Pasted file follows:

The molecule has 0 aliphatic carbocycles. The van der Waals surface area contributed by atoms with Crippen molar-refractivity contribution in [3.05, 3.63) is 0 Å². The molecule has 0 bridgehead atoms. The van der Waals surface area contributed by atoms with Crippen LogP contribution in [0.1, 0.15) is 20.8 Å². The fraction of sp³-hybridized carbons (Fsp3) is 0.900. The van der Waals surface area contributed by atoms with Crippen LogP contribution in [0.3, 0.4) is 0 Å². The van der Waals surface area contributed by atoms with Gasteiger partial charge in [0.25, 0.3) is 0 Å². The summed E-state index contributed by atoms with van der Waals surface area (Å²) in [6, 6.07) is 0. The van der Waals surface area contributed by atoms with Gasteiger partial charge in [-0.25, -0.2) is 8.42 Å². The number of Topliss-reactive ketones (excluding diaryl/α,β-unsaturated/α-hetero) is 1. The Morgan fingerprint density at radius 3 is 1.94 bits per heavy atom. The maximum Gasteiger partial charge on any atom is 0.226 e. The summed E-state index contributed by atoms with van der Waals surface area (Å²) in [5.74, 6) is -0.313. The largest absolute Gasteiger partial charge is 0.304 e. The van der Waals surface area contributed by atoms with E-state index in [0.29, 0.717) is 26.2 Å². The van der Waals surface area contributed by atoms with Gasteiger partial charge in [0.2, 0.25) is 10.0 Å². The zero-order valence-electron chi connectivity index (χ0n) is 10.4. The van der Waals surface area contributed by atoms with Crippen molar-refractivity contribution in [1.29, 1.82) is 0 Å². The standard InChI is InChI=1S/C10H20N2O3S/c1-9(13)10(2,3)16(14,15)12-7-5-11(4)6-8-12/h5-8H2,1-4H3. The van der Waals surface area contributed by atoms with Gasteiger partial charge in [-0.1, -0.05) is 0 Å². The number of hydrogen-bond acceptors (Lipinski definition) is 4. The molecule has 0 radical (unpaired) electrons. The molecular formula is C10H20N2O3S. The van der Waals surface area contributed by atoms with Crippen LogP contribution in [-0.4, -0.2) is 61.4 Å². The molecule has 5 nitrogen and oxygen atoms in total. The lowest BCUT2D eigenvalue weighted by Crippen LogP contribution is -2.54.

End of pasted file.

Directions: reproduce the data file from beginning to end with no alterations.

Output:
The molecule has 0 aliphatic carbocycles. The van der Waals surface area contributed by atoms with Crippen molar-refractivity contribution in [3.05, 3.63) is 0 Å². The molecule has 0 bridgehead atoms. The van der Waals surface area contributed by atoms with Crippen LogP contribution in [0.1, 0.15) is 20.8 Å². The fraction of sp³-hybridized carbons (Fsp3) is 0.900. The van der Waals surface area contributed by atoms with Crippen LogP contribution in [0.3, 0.4) is 0 Å². The van der Waals surface area contributed by atoms with Gasteiger partial charge in [0.25, 0.3) is 0 Å². The summed E-state index contributed by atoms with van der Waals surface area (Å²) in [6, 6.07) is 0. The van der Waals surface area contributed by atoms with Gasteiger partial charge in [-0.25, -0.2) is 8.42 Å². The number of Topliss-reactive ketones (excluding diaryl/α,β-unsaturated/α-hetero) is 1. The Morgan fingerprint density at radius 3 is 1.94 bits per heavy atom. The maximum Gasteiger partial charge on any atom is 0.226 e. The summed E-state index contributed by atoms with van der Waals surface area (Å²) in [5.74, 6) is -0.313. The largest absolute Gasteiger partial charge is 0.304 e. The van der Waals surface area contributed by atoms with E-state index in [0.29, 0.717) is 26.2 Å². The van der Waals surface area contributed by atoms with Gasteiger partial charge in [0.2, 0.25) is 10.0 Å². The zero-order valence-electron chi connectivity index (χ0n) is 10.4. The van der Waals surface area contributed by atoms with Crippen molar-refractivity contribution in [1.29, 1.82) is 0 Å². The standard InChI is InChI=1S/C10H20N2O3S/c1-9(13)10(2,3)16(14,15)12-7-5-11(4)6-8-12/h5-8H2,1-4H3. The van der Waals surface area contributed by atoms with Gasteiger partial charge in [-0.1, -0.05) is 0 Å². The number of hydrogen-bond acceptors (Lipinski definition) is 4. The molecule has 0 radical (unpaired) electrons. The molecular formula is C10H20N2O3S. The van der Waals surface area contributed by atoms with Crippen LogP contribution in [-0.4, -0.2) is 61.4 Å². The molecule has 5 nitrogen and oxygen atoms in total. The lowest BCUT2D eigenvalue weighted by Crippen LogP contribution is -2.54.